Wolf: Chesco to go Green, June 26

Updated, 1:20 p.m., adds Wolf comments, Levine comments

By Mike McGann, Editor, the Times @mikemcgannpa

One more week to go.

Gov. Tom Wolf announced Friday that Chester County would be among the next counties in the state to move to Green Status on June 26 — meaning pretty much all businesses will be able to reopen — as Pennsylvania slowly reopens from locking down to fight the deadly COVID-19 virus.

Joining Chester are Berks, Bucks, Delaware, Lancaster, Lackawanna, Lehigh, Montgomery, Northampton, Philadelphia, and Susquehanna — although local officials in Philadelphia will limit some openings until July 3.

“When these 12 counties move on June 26, we will have nearly every county in green,” Gov. Wolf said. “It’s a testament to the many residents and businesses that have sacrificed over the past three months to stay home and adhere to the guidance the state has provided to protect lives and livelihoods. As we begin to reopen, I urge everyone to stay alert and continue to follow social distancing to maintain the momentum of mitigation we have in place.”

Only one county — Lebanon — is expected to remain in Yellow Status for at least two more weeks because of a spike in cases. Lebanon County officials also allowed some businesses to reopen early in defiance of the governor’s orders.

“Lebanon County’s partisan, politically driven decision to ignore public health experts and reopen prematurely is having severe consequences for the health and safety of county residents,” Health Dr. Rachel Levine said. “Case counts have escalated and the county is not yet ready to be reopened. Lebanon County has hindered its progress by reopening too early. Because of this irresponsible decision, Lebanon County residents are at greater risk of contracting COVID-19.”

Green does not mean fully reopen — although Pennsylvania has seen reduced case loads and hospitalizations, more than 20 other states are seeing spikes in cases. Bringing the worry home: at least five Phillies tested positive (and three staff members) for COVID-19 at the team’s Clearwater, Fla. training facility as players work to try to start the 2020 baseball season. Another 32 players and staff members are awaiting test results.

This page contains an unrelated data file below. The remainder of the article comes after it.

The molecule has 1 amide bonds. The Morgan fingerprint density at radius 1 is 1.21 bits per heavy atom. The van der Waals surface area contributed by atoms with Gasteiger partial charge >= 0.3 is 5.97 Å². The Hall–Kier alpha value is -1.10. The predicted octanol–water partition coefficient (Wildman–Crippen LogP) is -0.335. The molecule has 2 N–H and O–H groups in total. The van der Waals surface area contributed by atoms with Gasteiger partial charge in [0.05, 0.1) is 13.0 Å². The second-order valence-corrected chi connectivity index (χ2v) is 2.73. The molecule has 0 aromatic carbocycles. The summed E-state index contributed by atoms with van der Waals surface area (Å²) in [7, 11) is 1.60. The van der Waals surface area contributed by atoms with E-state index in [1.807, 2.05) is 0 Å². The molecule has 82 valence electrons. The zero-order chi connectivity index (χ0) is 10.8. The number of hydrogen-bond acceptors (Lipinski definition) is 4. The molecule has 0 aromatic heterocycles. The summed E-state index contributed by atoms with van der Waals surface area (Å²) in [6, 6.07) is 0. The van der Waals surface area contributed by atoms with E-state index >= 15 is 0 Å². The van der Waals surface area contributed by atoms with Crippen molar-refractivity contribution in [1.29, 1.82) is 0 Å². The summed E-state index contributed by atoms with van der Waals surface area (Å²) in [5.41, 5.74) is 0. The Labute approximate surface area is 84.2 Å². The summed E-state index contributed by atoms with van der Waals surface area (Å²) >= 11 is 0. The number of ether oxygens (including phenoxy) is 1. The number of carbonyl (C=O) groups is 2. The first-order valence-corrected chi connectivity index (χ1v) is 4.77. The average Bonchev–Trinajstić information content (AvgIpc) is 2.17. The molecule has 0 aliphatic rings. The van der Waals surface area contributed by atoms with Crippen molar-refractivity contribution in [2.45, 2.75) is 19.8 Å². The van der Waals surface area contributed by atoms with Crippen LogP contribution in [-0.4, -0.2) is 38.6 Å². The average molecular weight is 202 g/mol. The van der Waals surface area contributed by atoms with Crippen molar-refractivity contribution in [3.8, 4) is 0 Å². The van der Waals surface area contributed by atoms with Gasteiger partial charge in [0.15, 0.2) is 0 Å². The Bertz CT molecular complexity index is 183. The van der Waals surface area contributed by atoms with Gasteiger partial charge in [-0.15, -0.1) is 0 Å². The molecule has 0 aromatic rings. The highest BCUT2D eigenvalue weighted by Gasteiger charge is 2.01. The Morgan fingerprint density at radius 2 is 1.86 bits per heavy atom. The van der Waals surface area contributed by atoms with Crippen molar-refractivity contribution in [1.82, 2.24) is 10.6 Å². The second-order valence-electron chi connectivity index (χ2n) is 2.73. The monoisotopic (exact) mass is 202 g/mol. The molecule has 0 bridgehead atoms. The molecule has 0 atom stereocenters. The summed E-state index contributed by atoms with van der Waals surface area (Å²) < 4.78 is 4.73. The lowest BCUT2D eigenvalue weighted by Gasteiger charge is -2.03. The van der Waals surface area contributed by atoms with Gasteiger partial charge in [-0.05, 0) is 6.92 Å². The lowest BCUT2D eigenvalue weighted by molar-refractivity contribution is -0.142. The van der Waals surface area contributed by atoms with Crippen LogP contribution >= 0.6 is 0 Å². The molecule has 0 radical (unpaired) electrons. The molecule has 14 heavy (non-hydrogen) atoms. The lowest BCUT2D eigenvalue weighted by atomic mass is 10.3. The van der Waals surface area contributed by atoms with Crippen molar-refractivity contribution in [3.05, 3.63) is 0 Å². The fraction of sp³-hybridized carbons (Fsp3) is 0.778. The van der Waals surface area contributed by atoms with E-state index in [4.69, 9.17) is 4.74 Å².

While more will be open in Chester County, there will still be limits.

Telework remains recommended. Business that were operating at 50% occupancy in the Yellow Phase, may increase to 75%. Restaurants and bars may allow indoor seating at 50% capacity. Gatherings of more than 250 are prohibited, still (an increase from 25). Personal care shops — hair care and so on — may reopen, but only at 50% and by appointment only. Indoor recreation — gyms — may reopen at 50% capacity. Casinos, theaters, and shopping malls may reopen at 50% capacity.

Local official applauded the move — but cautioned the battle against COVID-19 is not over.

“Chester County is very ready to move to the next level of re-opening, the green phase,” Chester County Commissioners’ Chair Marian Moskowitz said in a statement. “Our public health strategies will ensure that businesses and organizations can re-open or expand their operations safely, and that residents can confidently enjoy some of the services that they have been greatly missing.

“But, green does not mean ‘full throttle go’. Just as we have asked throughout the yellow phase, we implore everyone to continue to make every effort to contain the coronavirus. Wear masks, continue social distancing, work from home if you can and continue all hygiene recommendations,” Moskowitz said.

The county is working to expand testing and tracing efforts and announced Friday that no cost testing is now available for all county residents. More information and a link to register can be found here.

Chester County was one of the first counties placed under lockdown restrictions — in mid-March and has progressed through the state’s gradual reopening process.

Eight counties: Dauphin, Franklin, Huntingdon, Luzerne, Monroe, Perry, Pike and Schuylkill moved to Green Status Friday.

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